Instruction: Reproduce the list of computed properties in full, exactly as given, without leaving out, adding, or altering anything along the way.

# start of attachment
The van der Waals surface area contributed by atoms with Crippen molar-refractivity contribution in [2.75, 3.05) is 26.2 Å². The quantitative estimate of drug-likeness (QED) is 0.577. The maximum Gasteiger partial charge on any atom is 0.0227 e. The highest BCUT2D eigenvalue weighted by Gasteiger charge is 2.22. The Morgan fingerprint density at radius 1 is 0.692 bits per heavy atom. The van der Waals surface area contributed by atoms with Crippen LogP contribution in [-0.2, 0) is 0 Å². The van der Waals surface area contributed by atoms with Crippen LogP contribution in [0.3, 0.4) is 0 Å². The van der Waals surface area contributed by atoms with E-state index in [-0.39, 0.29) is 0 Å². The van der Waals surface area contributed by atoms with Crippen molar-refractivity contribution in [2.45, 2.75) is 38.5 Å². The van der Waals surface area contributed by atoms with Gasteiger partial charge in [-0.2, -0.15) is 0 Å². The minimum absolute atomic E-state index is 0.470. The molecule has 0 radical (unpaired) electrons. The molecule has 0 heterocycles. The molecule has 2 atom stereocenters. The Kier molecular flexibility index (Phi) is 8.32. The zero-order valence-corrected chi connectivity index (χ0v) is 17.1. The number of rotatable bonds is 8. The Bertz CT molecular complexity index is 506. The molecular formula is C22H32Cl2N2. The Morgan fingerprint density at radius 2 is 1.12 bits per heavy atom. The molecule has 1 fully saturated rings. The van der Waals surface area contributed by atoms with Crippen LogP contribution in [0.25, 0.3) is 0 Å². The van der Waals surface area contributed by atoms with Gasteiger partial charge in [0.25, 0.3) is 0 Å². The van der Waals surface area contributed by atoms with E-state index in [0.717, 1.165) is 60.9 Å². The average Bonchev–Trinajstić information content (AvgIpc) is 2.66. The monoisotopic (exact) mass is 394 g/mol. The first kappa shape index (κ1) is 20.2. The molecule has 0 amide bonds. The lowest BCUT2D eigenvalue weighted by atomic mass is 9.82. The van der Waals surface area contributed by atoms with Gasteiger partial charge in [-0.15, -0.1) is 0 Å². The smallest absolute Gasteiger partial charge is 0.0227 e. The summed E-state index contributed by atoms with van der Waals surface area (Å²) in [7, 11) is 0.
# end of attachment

The van der Waals surface area contributed by atoms with Crippen molar-refractivity contribution in [2.75, 3.05) is 26.2 Å². The quantitative estimate of drug-likeness (QED) is 0.577. The maximum Gasteiger partial charge on any atom is 0.0227 e. The highest BCUT2D eigenvalue weighted by Gasteiger charge is 2.22. The Morgan fingerprint density at radius 1 is 0.692 bits per heavy atom. The van der Waals surface area contributed by atoms with Crippen LogP contribution in [-0.2, 0) is 0 Å². The van der Waals surface area contributed by atoms with Crippen LogP contribution in [0.3, 0.4) is 0 Å². The van der Waals surface area contributed by atoms with E-state index in [-0.39, 0.29) is 0 Å². The van der Waals surface area contributed by atoms with Crippen molar-refractivity contribution in [2.45, 2.75) is 38.5 Å². The van der Waals surface area contributed by atoms with Gasteiger partial charge in [-0.2, -0.15) is 0 Å². The minimum absolute atomic E-state index is 0.470. The molecule has 0 radical (unpaired) electrons. The molecule has 0 heterocycles. The molecule has 2 atom stereocenters. The Kier molecular flexibility index (Phi) is 8.32. The zero-order valence-corrected chi connectivity index (χ0v) is 17.1. The number of rotatable bonds is 8. The Bertz CT molecular complexity index is 506. The molecular formula is C22H32Cl2N2. The Morgan fingerprint density at radius 2 is 1.12 bits per heavy atom. The molecule has 1 fully saturated rings. The van der Waals surface area contributed by atoms with Crippen LogP contribution in [0.25, 0.3) is 0 Å². The van der Waals surface area contributed by atoms with Gasteiger partial charge in [0.25, 0.3) is 0 Å². The van der Waals surface area contributed by atoms with E-state index in [0.717, 1.165) is 60.9 Å². The average Bonchev–Trinajstić information content (AvgIpc) is 2.66. The monoisotopic (exact) mass is 394 g/mol. The first kappa shape index (κ1) is 20.2. The molecule has 0 amide bonds. The lowest BCUT2D eigenvalue weighted by atomic mass is 9.82. The van der Waals surface area contributed by atoms with Gasteiger partial charge in [-0.15, -0.1) is 0 Å². The smallest absolute Gasteiger partial charge is 0.0227 e. The summed E-state index contributed by atoms with van der Waals surface area (Å²) in [7, 11) is 0.